The game lets the player pick from several pre-made male and female characters, but the playstyle can be customized and is not confined to a class system.

The game was first released only for the original Xbox in 2005, but an updated and enhanced Jade Empire: Special Edition was released for PC in 2007. This version of the game was ported to macOS the following year, and iOS and Android versions of the game were released in 2016.

If you’re thinking about giving Jade Empire a shot, we wholeheartedly recommend it, especially since the Special Edition of the game is available on Steam. However, there are known compatibility issues with newer hardware, so actually getting the game to work could be a bit of an issue.

BioWare was by no means done experimenting by 2007, and this was obvious in the next entry of their critically-acclaimed-RPG streak – Mass Effect.

This sci-fi action RPG is an interesting blend of third-person shooter, squad tactics, and RPG elements. The game features six classes that take different approaches to combat, tech, and biotic (space magic) abilities, each with a set of abilities and weapon skills that are complemented by those of the AI-controlled companions.

Mass Effect received no full-fledged expansions, but it did get two DLCs: Bring Down the Sky and Pinnacle Station, both of which added new gameplay content but did not offer much when it came to the plot.

Yes, you’re reading that right, BioWare really did develop a Sonic game for the Nintendo DS back in 2008. Being an RPG, it features dialogues, exploration, and turn-based combat, and it was actually executed quite well, receiving favorable reviews from critics upon release.

However, being a minor title confined to the Nintendo DS, it remains little more than a footnote in BioWare’s history.

Next up, BioWare released an iOS game titled Mass Effect Galaxy which takes place before the events of the Mass Effect 2, exploring the backstories of two characters who would then appear as companions in the sequel.

However, the game was met with a lukewarm reception, and it was removed from the App Store in 2012.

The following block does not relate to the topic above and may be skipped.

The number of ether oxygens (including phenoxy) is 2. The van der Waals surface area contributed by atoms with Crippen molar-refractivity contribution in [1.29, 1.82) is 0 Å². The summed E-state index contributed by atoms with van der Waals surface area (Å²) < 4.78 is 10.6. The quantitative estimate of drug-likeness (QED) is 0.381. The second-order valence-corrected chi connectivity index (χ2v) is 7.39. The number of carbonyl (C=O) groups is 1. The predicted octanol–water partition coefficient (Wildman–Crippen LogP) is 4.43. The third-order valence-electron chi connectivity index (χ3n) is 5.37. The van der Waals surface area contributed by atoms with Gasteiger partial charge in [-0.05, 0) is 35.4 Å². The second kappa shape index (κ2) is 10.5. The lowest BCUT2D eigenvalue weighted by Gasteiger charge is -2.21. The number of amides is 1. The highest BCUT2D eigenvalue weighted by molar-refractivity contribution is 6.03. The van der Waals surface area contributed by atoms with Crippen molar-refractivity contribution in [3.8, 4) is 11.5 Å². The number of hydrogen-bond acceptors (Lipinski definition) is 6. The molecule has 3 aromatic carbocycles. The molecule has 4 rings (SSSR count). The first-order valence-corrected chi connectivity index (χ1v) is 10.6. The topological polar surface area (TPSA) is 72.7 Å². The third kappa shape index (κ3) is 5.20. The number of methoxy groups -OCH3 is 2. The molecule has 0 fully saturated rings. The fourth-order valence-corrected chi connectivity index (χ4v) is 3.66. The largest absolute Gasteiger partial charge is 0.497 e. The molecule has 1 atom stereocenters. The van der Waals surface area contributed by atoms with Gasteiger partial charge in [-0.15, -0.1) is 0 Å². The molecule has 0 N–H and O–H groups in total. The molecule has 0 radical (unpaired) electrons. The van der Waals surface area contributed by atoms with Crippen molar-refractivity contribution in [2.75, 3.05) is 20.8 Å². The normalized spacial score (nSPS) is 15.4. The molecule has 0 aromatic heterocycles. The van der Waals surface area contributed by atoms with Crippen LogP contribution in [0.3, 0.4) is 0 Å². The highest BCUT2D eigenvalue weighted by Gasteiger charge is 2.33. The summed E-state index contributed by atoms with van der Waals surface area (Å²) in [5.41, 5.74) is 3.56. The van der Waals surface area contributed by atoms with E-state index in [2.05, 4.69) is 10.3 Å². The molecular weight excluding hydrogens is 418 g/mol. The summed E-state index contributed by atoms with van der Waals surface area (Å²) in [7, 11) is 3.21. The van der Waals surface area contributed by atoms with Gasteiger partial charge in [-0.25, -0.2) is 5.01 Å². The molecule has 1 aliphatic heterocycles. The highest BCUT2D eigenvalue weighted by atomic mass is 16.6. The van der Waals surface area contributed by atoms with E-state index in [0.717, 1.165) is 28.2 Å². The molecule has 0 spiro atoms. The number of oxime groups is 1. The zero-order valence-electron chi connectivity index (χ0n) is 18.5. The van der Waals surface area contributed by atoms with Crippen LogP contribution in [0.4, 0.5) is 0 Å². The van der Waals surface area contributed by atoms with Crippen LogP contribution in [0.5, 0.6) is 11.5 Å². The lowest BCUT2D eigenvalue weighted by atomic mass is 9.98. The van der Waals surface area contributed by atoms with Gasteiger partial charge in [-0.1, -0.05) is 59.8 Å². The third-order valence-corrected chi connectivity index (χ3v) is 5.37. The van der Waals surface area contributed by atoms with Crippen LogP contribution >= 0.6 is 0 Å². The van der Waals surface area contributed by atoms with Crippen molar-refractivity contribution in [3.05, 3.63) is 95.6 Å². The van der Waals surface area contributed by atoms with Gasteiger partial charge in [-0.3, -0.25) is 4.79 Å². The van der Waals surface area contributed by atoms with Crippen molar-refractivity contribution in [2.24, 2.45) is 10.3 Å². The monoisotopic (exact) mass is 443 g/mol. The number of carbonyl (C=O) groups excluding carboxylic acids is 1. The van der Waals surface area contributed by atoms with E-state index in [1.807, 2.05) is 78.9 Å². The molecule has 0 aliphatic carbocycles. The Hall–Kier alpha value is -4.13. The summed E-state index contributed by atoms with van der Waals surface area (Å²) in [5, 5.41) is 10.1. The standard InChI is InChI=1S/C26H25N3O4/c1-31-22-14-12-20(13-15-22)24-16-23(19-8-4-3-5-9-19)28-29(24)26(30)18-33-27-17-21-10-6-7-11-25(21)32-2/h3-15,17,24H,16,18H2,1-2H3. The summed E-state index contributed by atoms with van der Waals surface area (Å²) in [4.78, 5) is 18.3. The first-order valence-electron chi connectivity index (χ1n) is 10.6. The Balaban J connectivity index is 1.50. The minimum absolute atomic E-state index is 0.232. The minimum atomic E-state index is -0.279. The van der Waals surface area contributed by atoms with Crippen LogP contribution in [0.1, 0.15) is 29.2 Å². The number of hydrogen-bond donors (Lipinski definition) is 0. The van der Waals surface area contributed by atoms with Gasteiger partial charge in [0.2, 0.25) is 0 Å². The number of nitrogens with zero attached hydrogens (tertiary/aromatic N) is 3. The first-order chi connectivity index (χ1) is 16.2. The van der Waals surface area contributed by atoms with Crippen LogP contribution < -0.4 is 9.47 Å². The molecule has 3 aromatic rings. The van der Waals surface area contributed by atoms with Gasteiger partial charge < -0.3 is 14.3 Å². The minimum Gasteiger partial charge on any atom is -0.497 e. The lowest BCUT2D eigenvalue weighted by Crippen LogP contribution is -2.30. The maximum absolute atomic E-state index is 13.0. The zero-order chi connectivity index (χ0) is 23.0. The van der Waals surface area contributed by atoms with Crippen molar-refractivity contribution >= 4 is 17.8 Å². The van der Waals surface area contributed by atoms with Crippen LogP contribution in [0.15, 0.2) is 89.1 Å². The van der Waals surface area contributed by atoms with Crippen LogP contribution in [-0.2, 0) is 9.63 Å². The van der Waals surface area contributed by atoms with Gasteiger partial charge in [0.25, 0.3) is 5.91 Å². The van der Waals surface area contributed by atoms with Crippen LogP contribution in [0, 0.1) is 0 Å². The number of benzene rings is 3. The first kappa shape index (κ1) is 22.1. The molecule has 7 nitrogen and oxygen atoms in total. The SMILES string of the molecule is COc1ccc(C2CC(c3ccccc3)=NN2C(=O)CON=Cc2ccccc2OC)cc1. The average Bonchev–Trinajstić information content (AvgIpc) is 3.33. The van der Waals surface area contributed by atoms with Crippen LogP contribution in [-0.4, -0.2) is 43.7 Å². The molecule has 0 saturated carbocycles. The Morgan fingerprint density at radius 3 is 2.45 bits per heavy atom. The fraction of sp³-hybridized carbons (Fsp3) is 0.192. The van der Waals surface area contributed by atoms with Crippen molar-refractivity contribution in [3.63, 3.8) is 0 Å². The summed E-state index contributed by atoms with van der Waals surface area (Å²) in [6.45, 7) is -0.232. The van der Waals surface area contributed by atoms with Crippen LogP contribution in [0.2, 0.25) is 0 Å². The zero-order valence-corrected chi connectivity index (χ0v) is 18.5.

Before Mass Effect 2, BioWare released Dragon Age: Origins, a game that had been dubbed as the spiritual successor to Baldur’s Gate and Neverwinter Nights.

It features a fantasy setting that was fairly dark and didn’t shy away from gore, all the while heralding a return to a dice-based combat system that required the player to think strategically, utilizing the abilities of up to four different characters to overcome enemy encounters.

Dragon Age: Origins only features three races and three classes, all of them being common fantasy tropes: humans, elves, dwarves, warriors, mages, and rogues. However, the game stood because of its origin story feature.

Namely, the player character had a different origin story based on which race and class they were, each featuring a different prologue and affecting how some parts of the story play out.

The game has received a total of eight pieces of DLC; some focused on gameplay content while others focused on story content. The largest of these is Awakening, which is as close as Origins got to having a full-blooded expansion pack.

At the end of the day, Dragon Age: Origins was yet another massive hit from BioWare that is a must-play for all RPG fans.

Finally, we get to Mass Effect 2, and it is arguably the last truly outstanding BioWare game before things started going south.

The game picks up two years after the events of Mass Effect, and it marks a big shift on the gameplay front. Namely, the RPG elements were very watered down in Mass Effect 2, and the game took a more action-heavy approach, making it feel more like a typical TPS than an action RPG.

But of course, it was still an RPG game, and the story content reflected this, particularly the masterfully written companions – all 13 of them if we count the two DLC companions.